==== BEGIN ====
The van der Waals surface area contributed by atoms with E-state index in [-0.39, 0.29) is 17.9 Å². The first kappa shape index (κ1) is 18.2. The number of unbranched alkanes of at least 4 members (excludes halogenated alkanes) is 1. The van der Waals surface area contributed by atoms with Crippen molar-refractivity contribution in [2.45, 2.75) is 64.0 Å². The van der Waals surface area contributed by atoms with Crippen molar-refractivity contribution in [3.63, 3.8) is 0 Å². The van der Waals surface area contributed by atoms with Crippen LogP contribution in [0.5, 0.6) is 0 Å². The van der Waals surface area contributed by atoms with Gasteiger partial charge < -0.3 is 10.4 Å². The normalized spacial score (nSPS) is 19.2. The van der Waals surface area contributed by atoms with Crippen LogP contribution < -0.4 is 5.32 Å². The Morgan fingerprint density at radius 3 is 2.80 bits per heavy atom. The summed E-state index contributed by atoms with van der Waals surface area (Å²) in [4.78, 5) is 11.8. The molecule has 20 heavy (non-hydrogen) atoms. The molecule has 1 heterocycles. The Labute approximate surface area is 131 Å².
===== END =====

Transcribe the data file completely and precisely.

The van der Waals surface area contributed by atoms with E-state index in [-0.39, 0.29) is 17.9 Å². The first kappa shape index (κ1) is 18.2. The number of unbranched alkanes of at least 4 members (excludes halogenated alkanes) is 1. The van der Waals surface area contributed by atoms with Crippen molar-refractivity contribution in [2.45, 2.75) is 64.0 Å². The van der Waals surface area contributed by atoms with Crippen molar-refractivity contribution in [3.63, 3.8) is 0 Å². The van der Waals surface area contributed by atoms with Crippen LogP contribution in [0.5, 0.6) is 0 Å². The van der Waals surface area contributed by atoms with Gasteiger partial charge < -0.3 is 10.4 Å². The normalized spacial score (nSPS) is 19.2. The van der Waals surface area contributed by atoms with Crippen LogP contribution < -0.4 is 5.32 Å². The Morgan fingerprint density at radius 3 is 2.80 bits per heavy atom. The summed E-state index contributed by atoms with van der Waals surface area (Å²) in [4.78, 5) is 11.8. The molecule has 20 heavy (non-hydrogen) atoms. The molecule has 1 heterocycles. The Labute approximate surface area is 131 Å².